Heron Gate tenants prepare to launch human rights challenge to mass evictions

A stack of more than 30 work orders delivered Thursday by the Heron Gate Tenants Coalition to rental corporation Timbercreek is expected to form part of the group's human rights challenge against an impending mass eviction.

Tenants say Timbercreek has ignored their requests for repairs

Members of the Heron Gate Tenants Coalition delivered a stack of 30 maintenance orders to Timbercreek's office on Aug. 2, 2018, demanding the repair work be carried out as required by law. (Judy Trinh/CBC)

A stack of more than 30 work orders delivered Thursday by the Heron Gate Tenants Coalition to rental corporation Timbercreek is expected to form part of the group's human rights challenge against an impending mass eviction.

Timbercreek has said 150 units in the southeast Ottawa community are beyond repair and need to be demolished.

Heron Gate tenants were given eviction notices in May and have until Sept. 30 to leave their homes.

The coalition has spent the past three months collecting maintenance reports from residents that include complaints of broken screen doors, cockroach infestations, and flood damage that's gone unrepaired.

"It's important to document a persistent pattern of neglect," said George Brown, one of several lawyers helping Heron Gate tenants fight the eviction.

Brown says the Ontario Residential Tenancies Act can put a halt to evictions if the landlord can be shown to have not acted in good faith.

He also said the group is preparing to launch its human rights challenge against Timbercreek in the next few weeks.

Josh Hawley explains why residents in Ottawa's Heron Gate neighbourhood marched Thursday on Timbercreek's offices. 1:00

'There is no response'

Coalition spokesperson Josh Hawley said some of the tenants' requests for maintenance were filed more than a year ago, but Timbercreek ignored them.

Each report comes with a detailed history of complaints and supporting photos of damage that was either poorly repaired or never fixed in the first place.

"There is no response — or if there is, they check it out and give the excuse that it's too expensive to repair," said Hawley.

Brown said he believes stopping the Heron Gate evictions could be instrumental in preventing a domino effect involving other Timbercreek properties. 

It's here where we draw the line in the sand.- George Brown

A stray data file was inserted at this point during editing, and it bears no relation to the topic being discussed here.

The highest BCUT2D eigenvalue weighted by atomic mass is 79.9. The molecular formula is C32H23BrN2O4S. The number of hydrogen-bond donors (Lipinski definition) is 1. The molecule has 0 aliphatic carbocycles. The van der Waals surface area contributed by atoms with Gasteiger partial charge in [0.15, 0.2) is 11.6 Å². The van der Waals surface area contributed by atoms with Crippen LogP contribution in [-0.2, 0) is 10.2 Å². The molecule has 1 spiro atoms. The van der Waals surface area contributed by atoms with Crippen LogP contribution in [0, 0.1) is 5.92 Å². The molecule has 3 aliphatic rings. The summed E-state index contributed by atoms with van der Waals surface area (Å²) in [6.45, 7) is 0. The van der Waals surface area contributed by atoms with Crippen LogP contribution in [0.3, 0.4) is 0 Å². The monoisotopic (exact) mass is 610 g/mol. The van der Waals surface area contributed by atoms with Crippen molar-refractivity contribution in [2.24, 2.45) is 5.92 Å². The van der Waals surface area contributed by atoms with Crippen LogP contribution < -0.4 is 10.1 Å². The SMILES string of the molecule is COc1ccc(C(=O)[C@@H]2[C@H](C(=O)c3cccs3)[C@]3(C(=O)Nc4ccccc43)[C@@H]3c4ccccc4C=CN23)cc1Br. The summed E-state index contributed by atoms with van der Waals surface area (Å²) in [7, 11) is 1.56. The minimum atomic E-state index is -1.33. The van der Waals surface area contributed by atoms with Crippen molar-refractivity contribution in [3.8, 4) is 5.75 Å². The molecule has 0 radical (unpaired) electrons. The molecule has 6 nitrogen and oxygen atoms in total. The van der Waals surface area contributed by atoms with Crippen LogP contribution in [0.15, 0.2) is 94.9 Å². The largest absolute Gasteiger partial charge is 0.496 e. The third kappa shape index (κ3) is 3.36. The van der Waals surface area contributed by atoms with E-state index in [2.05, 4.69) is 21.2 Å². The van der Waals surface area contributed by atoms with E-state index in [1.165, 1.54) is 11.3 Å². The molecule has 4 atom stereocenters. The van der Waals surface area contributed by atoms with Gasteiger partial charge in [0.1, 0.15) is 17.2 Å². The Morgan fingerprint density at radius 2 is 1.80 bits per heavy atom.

"It''s a bigger issue for the other thousand tenants that are next, or the other thousand units that are next in Heron Gate," he said.

"[It's also an issue] in Edmonton, where Timbercreek bought a similar property, and in Calgary, et cetera. But it's here where we draw the line in the sand."

'This is my home'

Abdullahi Ali was one of about a dozen people who took part in Thursday's march to the Timbercreek office.

The 64-year old said his basement was flooded twice after heavy rains last November, and then again this July. He said no maintenance worker has visited his home to survey the problem.

Ali also said he's put in other work orders over the past two years for kitchen cabinets that are off their hinges and for a bathroom faucet that won't stop leaking.

None of the issues have been fixed, he said.

Ali has lived in Heron Gate for 20 years with his wife and four children. This is the second time Timbercreek has forced him to move, he said.

Now, a cardboard sign on the inside of his living room window — marked with the words "I am not moving" — makes his stance clear. 

"This is my home," Ali said. "Other places are too expensive."

This sign sits inside the window of Abdullahi Ali's home in Ottawa's Heron Gate neighbourhood. (Judy Trinh/CBC)

Work orders dropped off

The group successfully dropped off the stack of work orders with a Timbercreek employee at the rental office.

In an emailed statement, Timbercreek said that since May, 70 per cent of residents "impacted by relocation" have either found new places to rent or bought new homes.

The company also said that the majority of tenants being forced to move have found homes within five kilometres of Heron Gate.

According to the email: "Timbercreek is going beyond the requirements of the law in providing relocation assistance [by] recently increasing moving compensation from $1,500 to $2,000 to all impacted residents, including those who have already relocated."

"This compensation is on top of Timbercreek's commitment to paying three months [of] rent for residents and negotiating discounts with Ottawa moving companies."

The company's statement did not address the proposed human rights challenge or the complaints about delayed maintenance work.

The Heron Gate Tenants Coalition says Timbercreek's figures are "not transparent" and that the rental corporation has not provided documents showing how many leases have been terminated.

Lawyer George Brown is working with the Heron Gate Tenants Coalition to launch a human rights challenge to forthcoming mass evictions by rental corporation Timbercreek. (CBC)

About the Author

Judy Trinh

CBC Reporter

Judy Trinh is a veteran journalist with the CBC. She covers a diverse range of stories from breaking crime news to the #MeToo movement to human rights court challenges. Judy aims to be both critical and compassionate in her reporting. Contact her: Judy.Trinh@cbc.ca